Neutrino’s discovery in the radio regime is just now taking off, almost 60 years after Askaryan’s estimate. “The new physics that can emerge from this is not yet something we can imagine,” says Gorham, a member of the SLAC team. “We’ll hear about cosmic accelerators and observe areas of energy space that we can’t reach any other way.”
EFFORTS IN NEXT-GENERATION RADIO
ANITA (Antarctic Impulsive Transient Antenna), which started collecting data in 2006 and was led by Gorham at the University of Hawaii at Manoa, was a seminal endeavor in neutrino radio astronomy. Over a ten-year duration, ANITA, which consisted of a continuously upgraded series of antennas slung under a gigantic helium balloon, performed four nearly month-long observing projects, Every time, flying several kilometers into the air to search for evidence of radio emission from ultrahigh-energy neutrino hits on the Antarctic ice sheet below.
In January, NASA announced funding for the Payload for Ultrahigh Energy Observations (PUEO), a next-generation experiment based on the ANITA legacy. Because of their high altitude, balloon-borne detectors like ANITA and PUEO have a distinct advantage over ground-based tests in that they can track over a million square kilometers of ice in their neutrino searches. The first flight of PUEO is scheduled for 2024, and it will feature many technical advances over ANITA, including improved exposure to a broader range of energies.
However, the increased field of view provided by balloon-borne searches is offset by the fact that, precisely because the antenna arrays fly so high above the ice, they may miss radio emissions from fainter neutrino signals. Another disadvantage is the reality of bad weather: any type of balloon work over the Antarctic ice sheet is frequently disrupted by bad weather. Astrophysicists are designing modern radio arrays within vast quantities of ice that can then operate in parallel with balloon-borne studies for broader energy coverage to solve these issues. Researchers are preparing for the installation of the Radio Neutrino Observatory in Greenland, which will be preceded by a slew of more minor attempts (RNO-G)
“With 35 stations of antennas constructed over the next three years, RNO-G will be the largest radio detector ever developed in ice,” says Stephanie Wissel, a Pennsylvania State University astrophysicist interested in the observatory’s construction. With the first observation of an ultrahigh-energy neutrino, several experts believe RNO-G would shortly have a first glimpse into the extreme universe.
If not, the in-ice radio array design will be scaled up for use in IceCube-Gen2, the planned successor to IceCube, which will have 200 antenna stations surrounding an improved optical structure. “IceCube can detect neutrinos with energies of up to 10 beta electron volts. However, with the addition of the radio component, this number would rise to tens of thousands, if not hundreds of thousands,” says Vieregg, who is also the principal investigator of both PUEO and RNO-G. This increased energetic scope costs just 10% of IceCube-overall Gen2’s budget, demonstrating the radio detection’s cost-effectiveness.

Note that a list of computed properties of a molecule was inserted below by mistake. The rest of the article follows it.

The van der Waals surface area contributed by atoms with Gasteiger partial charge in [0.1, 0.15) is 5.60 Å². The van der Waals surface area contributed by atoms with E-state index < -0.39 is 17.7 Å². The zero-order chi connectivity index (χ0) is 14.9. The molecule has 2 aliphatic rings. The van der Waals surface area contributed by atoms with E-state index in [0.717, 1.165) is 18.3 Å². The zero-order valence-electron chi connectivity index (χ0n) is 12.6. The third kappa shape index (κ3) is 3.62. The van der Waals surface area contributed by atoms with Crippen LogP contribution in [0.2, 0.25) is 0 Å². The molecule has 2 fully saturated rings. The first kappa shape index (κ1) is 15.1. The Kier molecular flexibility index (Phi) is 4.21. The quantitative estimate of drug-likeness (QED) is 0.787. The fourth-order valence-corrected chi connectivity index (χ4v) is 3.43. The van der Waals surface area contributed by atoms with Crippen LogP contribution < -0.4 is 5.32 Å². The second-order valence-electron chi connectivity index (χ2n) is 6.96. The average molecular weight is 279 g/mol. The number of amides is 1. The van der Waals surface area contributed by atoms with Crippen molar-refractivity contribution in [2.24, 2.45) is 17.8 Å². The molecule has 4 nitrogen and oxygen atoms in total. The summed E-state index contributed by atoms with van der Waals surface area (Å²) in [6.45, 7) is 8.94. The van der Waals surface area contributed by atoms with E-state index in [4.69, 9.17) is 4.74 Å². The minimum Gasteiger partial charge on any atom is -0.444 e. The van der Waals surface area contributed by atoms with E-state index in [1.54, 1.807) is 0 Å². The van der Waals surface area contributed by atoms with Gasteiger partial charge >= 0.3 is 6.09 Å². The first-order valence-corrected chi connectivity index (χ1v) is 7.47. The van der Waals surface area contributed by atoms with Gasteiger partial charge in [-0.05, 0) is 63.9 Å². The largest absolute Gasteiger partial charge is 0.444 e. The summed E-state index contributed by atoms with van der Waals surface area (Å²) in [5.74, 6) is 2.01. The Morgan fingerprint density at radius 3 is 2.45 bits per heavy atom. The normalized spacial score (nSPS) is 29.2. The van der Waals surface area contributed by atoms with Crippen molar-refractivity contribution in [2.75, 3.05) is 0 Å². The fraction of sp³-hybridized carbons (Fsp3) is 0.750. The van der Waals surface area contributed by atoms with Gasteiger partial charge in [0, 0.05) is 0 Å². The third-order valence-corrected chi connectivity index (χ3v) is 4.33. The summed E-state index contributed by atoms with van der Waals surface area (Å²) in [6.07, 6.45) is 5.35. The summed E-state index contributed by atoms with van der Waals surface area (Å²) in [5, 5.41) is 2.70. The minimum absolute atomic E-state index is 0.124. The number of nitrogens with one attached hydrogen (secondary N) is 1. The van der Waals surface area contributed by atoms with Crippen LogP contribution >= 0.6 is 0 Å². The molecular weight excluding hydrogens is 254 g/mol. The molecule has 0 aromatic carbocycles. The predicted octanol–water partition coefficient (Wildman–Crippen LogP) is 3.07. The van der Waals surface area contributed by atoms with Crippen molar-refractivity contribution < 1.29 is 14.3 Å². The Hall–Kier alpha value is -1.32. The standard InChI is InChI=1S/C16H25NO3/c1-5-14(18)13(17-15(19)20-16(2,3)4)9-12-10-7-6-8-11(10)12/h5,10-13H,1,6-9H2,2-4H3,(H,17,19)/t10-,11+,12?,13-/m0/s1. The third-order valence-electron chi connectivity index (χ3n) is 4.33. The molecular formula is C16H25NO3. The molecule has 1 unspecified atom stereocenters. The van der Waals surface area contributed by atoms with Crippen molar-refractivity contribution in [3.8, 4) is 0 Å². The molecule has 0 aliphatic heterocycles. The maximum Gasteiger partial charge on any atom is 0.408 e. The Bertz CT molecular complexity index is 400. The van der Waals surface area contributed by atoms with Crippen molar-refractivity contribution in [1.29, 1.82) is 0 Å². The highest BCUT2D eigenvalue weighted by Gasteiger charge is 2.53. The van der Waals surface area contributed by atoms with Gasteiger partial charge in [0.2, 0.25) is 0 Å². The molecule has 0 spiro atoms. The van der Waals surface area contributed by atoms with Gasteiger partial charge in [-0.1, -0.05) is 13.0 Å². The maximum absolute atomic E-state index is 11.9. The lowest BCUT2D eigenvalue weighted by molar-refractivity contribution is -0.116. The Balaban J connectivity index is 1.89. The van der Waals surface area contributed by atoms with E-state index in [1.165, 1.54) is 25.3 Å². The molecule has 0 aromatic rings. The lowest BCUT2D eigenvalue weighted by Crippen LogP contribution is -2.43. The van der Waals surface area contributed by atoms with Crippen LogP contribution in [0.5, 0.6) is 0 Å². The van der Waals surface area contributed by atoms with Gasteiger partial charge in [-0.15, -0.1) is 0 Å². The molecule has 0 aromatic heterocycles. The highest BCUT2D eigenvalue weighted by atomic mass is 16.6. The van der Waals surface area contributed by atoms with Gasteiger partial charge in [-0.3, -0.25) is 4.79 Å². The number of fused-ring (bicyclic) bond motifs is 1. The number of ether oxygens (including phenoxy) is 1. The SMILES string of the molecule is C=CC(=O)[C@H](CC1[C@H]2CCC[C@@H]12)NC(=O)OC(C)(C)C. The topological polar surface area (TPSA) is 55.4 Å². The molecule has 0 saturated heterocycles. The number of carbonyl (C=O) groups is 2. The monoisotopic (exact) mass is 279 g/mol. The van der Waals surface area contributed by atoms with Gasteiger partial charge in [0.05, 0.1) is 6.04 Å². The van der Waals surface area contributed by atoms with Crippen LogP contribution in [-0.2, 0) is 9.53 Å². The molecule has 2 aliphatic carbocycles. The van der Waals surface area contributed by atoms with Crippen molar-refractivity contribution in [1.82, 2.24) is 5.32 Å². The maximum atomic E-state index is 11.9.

Rather than salt, a new monitoring technique would look for radio waves from charged particle showers in the air. The former is caused by neutrinos interacting underwater near our planet’s surface. Given the right circumstances, these Earth-skimming neutrinos will produce high-energy particles that escape into the atmosphere and decay into large, radio-emitting air showers.
This is the Giant Radio Array plan for Neutrino Detection, or GRAND—a fitting term for such a massive experiment. With an ambitious project for a 200,000-square-kilometer radio telescope, the international GRAND partnership, organized and financed by organizations in France, China, the Netherlands, and Brazil, aims to explore the source ultrahigh-energy cosmic rays (that is, an array about the size of Nebraska).
“The concept is to install 20 arrays of 10,000 antennas each, rather than one monolithic array,” says Mauricio Bustamante, an astrophysicist at the University of Copenhagen who co-authored the GRAND plan. He states why the position of these arrays is essential since they must be in “radio-quiet” regions, away from artificial sources of substantial radio emission.GRAND has found a few remote areas in Central Asia’s Tian Shan Mountains, with hopes to scout out more places around the globe.
The astrophysics world is bursting with ideas about what the future may bring after one of nature’s most energetic and enigmatic messengers is eventually discovered, with several next-generation radio experiments on the way. Wissel states, “I am very excited about the detection of the first ultrahigh-energy neutrino.” “I’m not sure which experiment would be the first to do so, but it will open up a new window to the world with plenty of space for discovery.”
For physicists familiar with the field’s roots, the quest for new cosmic frontiers is a nod to the past: astronomy succeeded in the twentieth century by exploring what particles come from space. “It’s an inevitable turn of events that we return to celestial accelerators because we want to learn more than our robots can,” Bustamante says. “That is the very point of observing our universe’s highest-energy particles.”